Physical Distancing

Limiting contact between people by maintaining a distance of at least six feet from other people is a control measure that can slow or stop the spread of this infectious disease. Agricultural employers should practice physical distancing with their workforces whether indoors, in vehicles, or structures/buildings.

Employers should establish work stations, additional seating and shade structures for breaks at a safe distance, stagger break and lunch times, limit crew size by staggering or increasing the number of work shifts, adjust any line speed to enable employees to maintain at least six feet from one another while working, and establish a location for receiving deliveries away from high-traffic areas and housing away from the farm. Specific instructions should be created for suppliers and customers to complete drop-offs and deliveries at locations near the road rather than the farm and create signage to identify such drop-off points.

Employers who house agricultural workers should encourage their employees to avoid large gatherings during non-work hours, practice physical distancing in housing, and quarantine any housed worker exhibiting symptoms.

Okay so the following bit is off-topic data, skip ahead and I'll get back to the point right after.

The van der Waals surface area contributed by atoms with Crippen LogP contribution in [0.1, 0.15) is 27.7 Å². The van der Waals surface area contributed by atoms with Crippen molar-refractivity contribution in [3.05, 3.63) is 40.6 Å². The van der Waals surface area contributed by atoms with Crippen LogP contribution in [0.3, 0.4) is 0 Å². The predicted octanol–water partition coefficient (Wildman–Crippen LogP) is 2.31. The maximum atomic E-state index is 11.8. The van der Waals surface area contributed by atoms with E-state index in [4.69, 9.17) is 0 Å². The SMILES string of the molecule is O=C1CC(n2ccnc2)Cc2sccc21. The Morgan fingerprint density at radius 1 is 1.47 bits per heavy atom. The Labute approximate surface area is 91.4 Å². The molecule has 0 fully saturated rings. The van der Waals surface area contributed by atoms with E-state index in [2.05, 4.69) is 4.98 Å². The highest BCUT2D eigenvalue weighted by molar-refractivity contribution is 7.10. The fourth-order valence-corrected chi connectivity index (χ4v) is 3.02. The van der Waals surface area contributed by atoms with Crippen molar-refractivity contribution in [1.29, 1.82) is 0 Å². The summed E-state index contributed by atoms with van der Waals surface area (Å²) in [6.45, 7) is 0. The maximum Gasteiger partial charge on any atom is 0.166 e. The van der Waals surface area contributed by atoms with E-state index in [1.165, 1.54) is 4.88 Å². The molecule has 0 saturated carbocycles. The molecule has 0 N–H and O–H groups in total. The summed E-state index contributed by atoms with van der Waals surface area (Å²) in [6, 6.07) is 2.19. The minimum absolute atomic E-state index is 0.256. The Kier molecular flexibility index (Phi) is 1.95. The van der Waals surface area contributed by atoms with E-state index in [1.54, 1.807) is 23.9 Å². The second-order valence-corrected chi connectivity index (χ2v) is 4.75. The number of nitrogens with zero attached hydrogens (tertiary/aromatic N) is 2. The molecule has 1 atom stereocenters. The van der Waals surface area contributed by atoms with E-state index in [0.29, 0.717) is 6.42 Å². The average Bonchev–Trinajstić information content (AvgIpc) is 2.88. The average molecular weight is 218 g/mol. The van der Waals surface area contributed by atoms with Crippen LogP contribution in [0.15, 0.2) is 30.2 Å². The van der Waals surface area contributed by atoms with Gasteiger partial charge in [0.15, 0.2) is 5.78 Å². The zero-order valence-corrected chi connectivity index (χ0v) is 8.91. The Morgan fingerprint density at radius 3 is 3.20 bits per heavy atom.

Procedures To Help Prevent The Spread At The Worksite

CDC Guidance for Businesses and Employers to Plan and Respond to the disease are also applicable to agricultural employers. For example, employers should send home or send to medical care any employees with exhibiting acute respiratory illness symptoms, encourage any sick workers to stay home by not punishing them for missing work, establish procedures for notifying local health officials when an employee is infected, make hand-washing stations more readily available, and establish procedures to regularly clean and disinfect commonly touched surfaces such as steering wheels, shared tools, door handles, seat belts, and shared work stations. 

To make the aforementioned possible, employers should educate employees on available benefits they can access if they are prevented from working due to illness or caring for an ill family member. Cal/OSHA advises employers that hand-washing is compensable as nonproductive time for piece-rate workers, and that EPA approved products for use against the virus, including EPA-registered disposable wipes, should be included in the procedures and provided to employees to support cleaning and disinfection of communal surfaces.

Employee Training

Clear understanding of the policies and procedures and training on how to effectively implement them is paramount to achieving peak compliance and safety. Agricultural employers must train employees in an explicit, straightforward way on California’s Covid-19 Response webpage for resources in English and Spanish, as well as the CDC information related to COVID-19, specifically “What is COVID-19 and how is it spread,” “Preventing the spread of COVID-19 if you are sick,” “Symptoms of COVID-19 and when to seek medical attention.” 

Further, employers must reinforce the importance of hand-washing, not coming to work if employees have symptoms such as frequent cough, difficulty breathing, fever, or have had close contact with someone diagnosed with COVID-19, and limiting close contact with others through physical distancing.